Physical Disability or Medical Condition

Employers sometimes terminate or take other adverse actions against workers because they suffer from a physical disability or medical condition.  This scenario often arises when workers begin their employment in good condition but suffer a medical setback while they are employed and are therefore not able to do their job in the same way that they did before.

Disability Discrimination

Under California’s Fair Employment and Housing Act (“FEHA”), which is similar to the federal Americans with Disabilities Act (“ADA”), it is unlawful for employers to discriminate against a worker on the basis of their physical disability or medical condition.  In such cases, the employer will often attempt to hide the fact that they were motivated to take action against the worker on the basis of their disability, and will instead try to point to other non-discriminatory reasons for their actions.  The key to winning such cases for disabled workers is to demonstrate that their disability was the true reason for their termination, and the employer’s stated reasons are nothing more than false pretense.

For example, where a worker has received on the job injuries and had to miss time because of those injuries, but has rehabilitated himself and is ready to return to work, an employer cannot terminate them simply because they view them as “injury-prone” or less than 100% healthy.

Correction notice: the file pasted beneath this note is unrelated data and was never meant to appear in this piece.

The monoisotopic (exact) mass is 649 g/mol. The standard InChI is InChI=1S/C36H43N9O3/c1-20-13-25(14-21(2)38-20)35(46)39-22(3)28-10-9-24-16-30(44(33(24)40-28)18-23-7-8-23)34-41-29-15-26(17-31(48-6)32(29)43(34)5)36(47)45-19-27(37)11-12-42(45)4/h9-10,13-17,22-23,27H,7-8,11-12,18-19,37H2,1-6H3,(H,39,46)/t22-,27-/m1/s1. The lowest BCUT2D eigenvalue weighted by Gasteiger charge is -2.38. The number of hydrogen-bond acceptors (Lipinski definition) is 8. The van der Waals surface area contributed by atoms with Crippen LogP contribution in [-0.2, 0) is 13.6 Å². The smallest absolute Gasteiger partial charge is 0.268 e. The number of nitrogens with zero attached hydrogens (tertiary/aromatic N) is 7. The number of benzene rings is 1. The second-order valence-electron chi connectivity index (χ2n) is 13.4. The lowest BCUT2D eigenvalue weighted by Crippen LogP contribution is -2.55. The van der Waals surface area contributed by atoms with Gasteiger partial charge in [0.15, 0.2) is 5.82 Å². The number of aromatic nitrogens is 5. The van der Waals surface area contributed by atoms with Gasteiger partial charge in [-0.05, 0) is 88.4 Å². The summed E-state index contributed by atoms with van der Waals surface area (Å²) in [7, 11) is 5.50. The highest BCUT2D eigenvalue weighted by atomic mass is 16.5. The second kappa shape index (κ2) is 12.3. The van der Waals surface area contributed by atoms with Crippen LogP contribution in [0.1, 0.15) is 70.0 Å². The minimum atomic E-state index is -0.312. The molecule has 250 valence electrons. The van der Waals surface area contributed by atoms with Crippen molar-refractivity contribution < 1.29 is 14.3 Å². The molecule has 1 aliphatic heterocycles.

Reasonable Accommodations

Under FEHA, workers who suffer from qualifying disabilities or medical conditions are also entitled to reasonable accommodations.  That is to say, if they can perform their usual and customary job duties with such accommodations, they generally have a right to keep their job.  The employer must engage in what is known as an “interactive process” with the employee, which is generally in the form of a meeting, wherein both sides discuss how the disabled employee can be accommodated and continue to perform her job.  The law requires that all reasonable options be explored, including provision of special equipment, restructuring of schedules, modification of duties, or other common sense solutions. 

For example, where a worker develops carpal tunnel syndrome in their hands after years of writing and typing reports, the employer should consider offering that employee software which enables them to dictate their reports instead of using their hands.

Family and Medical Leave

The California Family Rights Act (“CFRA), which is similar to the federal Family Medical Leave Act (“FMLA”), guarantees workers up to 12 weeks of family or sick leave per year, provided they have been working for the employer for at least one year.  If the employer terminates the employee for taking off from work due to his own medical condition or to tend to a sick family member for 12 weeks or less, the law prohibits the employer from terminating the worker for doing so. These statutes contain various other limitations and conditions which experienced counsel will consider in evaluating a particular case.


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